It was the day I had been dreading nearly all summer: Saturday, August 4th 2012. The day when 15,000 plus screaming fans of the acclaimed folk-rock group Mumford and Sons descended upon the Eastern Promenade for what was sure to be a ‘hell on earth’ scenario of Tolkien proportions. Traffic would stop, babies would cry, and fire would erupt from every orifice of the earth as ring-wraiths rode through the streets of Portland pillaging our once beautiful arts district until the Queen of Hats herself was dethroned. I’d be fine, I told myself, just remain calm, and whatever you do, don’t eat the brown acid. Luckily, Shakedown Street was nowhere to be found, and everything miraculously turned out fine.
And by fine, I mean, totally kick-ass and rock-tacular, as only such Seussian words can hope to describe an event of this magnitude. Even if the words ‘Mumford and Sons’ made little to no sense to you as a passerby in this fine city, the sheer scope of the scene was simply astonishing. There was music, there was food, and there was a hill overlooking the very edge of earth itself. What else could you ask for?
First things first: who were Haim and why didn’t I know of them already? These ladies absolutely played their hearts out to a small gathering of faithful concert-goers assembled in front of the second stage in the early afternoon Saturday for what was surely the sleeper set of the day. The band, which blends catchy pop melodies with gorgeous three-part harmonies, gave it their all, and it showed. They even ended their set with a righteous blues jam and drum circle, man. Gnarly. Check ‘em out.
After a brief set by Apache Relay and The Maccabees, I made my way over to the second stage to see St. Vincent. This would be my first time seeing the band, and to say I was somewhat excited would be an understatement. Perhaps a regurgitation of nonsense letters such as ‘asdfasydasbdkjsa’ more aptly describes my emotional state at the time as I anxiously waited for Annie Clark and CO. to take the stage. Luckily, I managed to calm myself, and when all was said and done, the band lived up to every preconceived fanatic notion I hoped they would. From the quirky, off-kilter dance moves, to the spell-binding musicianship and guitar prowess of Clark, St. Vincent delivered a gripping set that held everyone in rapt attention — except for those blanketed few situated a short distance away from me on a patch of grass reading The Babysitters Club. Reading? Interesting. Had someone else discovered the brown acid before me? My quest continued…
While the majority of the crowd seemed to remain stationery throughout the day, staking out a plot of land and biding their time until Mumford and Sons hit the stage, nobody could resist the raw energy of The Dropkick Murphys, who brought the hills alive with the sound of music like a beer-swilling Rogers and Hammerstein with their infectious hit ‘I’m Shipping Up to Boston.’ It was a moment to behold, as the crowd of 15,000 people simultaneously rose to their feet and clapped in unison as the band dove headfirst into the song, rounding out a knock-out set that more than primed the crowd for what was to come.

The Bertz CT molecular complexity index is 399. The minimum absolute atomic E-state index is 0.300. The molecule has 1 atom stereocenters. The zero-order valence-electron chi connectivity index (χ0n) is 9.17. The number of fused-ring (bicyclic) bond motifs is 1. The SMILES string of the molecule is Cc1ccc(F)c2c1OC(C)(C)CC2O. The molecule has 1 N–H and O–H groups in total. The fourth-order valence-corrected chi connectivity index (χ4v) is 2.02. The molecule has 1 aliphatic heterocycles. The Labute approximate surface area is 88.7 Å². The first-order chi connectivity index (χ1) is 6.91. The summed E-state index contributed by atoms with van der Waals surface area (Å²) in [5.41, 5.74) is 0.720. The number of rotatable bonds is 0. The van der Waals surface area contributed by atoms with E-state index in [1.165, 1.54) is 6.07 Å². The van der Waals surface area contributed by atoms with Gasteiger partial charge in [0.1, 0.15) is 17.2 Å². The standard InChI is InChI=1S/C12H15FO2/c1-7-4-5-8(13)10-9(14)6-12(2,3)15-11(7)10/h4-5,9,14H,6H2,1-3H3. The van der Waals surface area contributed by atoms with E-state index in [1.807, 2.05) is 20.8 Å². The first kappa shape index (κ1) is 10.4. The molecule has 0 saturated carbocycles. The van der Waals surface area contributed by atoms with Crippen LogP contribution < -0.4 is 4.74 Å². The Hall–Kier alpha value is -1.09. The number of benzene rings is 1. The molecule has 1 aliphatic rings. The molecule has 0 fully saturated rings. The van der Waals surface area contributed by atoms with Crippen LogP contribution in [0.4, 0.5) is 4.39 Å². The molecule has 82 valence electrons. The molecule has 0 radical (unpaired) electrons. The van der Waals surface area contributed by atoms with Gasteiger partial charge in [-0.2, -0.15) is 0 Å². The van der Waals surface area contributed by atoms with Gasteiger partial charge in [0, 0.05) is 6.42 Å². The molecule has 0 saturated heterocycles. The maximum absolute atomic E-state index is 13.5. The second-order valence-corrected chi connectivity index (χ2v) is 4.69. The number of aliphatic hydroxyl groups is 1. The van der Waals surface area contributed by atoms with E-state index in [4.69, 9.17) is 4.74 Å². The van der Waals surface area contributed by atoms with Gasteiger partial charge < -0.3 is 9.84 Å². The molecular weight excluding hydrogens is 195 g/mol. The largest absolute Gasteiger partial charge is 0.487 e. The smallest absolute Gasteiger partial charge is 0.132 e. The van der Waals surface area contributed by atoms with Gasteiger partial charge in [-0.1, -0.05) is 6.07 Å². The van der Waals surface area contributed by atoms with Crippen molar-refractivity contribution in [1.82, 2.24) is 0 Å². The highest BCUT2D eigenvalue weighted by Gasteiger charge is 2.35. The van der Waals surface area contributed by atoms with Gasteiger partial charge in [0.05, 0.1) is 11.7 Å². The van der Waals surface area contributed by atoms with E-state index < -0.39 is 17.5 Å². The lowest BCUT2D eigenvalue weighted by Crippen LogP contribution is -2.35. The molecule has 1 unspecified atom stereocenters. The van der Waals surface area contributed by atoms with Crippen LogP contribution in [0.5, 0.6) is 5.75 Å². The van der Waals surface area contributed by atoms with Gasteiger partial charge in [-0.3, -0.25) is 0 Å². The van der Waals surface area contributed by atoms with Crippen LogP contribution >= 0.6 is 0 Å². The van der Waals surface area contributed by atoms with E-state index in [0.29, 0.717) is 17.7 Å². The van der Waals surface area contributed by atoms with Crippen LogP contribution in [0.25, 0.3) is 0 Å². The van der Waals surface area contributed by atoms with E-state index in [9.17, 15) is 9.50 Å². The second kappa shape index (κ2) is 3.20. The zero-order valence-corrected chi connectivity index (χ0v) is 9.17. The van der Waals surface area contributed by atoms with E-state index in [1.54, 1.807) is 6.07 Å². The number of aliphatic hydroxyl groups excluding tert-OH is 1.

Which was, of course, the ‘main event,’ as they say: Mumford and Sons.
And while we may have been in our quaint town of Portland, Maine, with the torrent of cries of ‘MARRY ME, MARCUS!’ filling the air, you’d think you were in Liverpool at the height of Beatlemania. Kids say the darndest things!
Fortunately, the love was mutually shared by lead singer Marcus, who used more than one expletive to show his appreciation for the town and the hospitality he and the band were shown over the course of the weekend (QUICK FACTS: Marcus dined at J’s Oyster bar, toured the waters aboard a real-life fishing vessel, and allegedly enjoys long walks on the beach. Allegedly.) With that being said, the band delivered a fantastic set filled with classic material like ‘Little Lion Man,’ ‘The Cave,’ and ‘Winter Winds,’ alongside newer songs from their upcoming album ‘Babel,’ that were all rapturously received by the sea of enthusiastic fans. An over-the-top encore followed, with members from each of the day’s previous acts joining the band onstage for a memorable rendition of The Band classic ‘The Weight’ that capped the ‘Gentlemen of the Road’ event on a delightful high-note.
And thankfully, no one ate the brown acid.
Check out a selection of my favorite photos below, and be sure to click the link at the bottom of the page for the full gallery: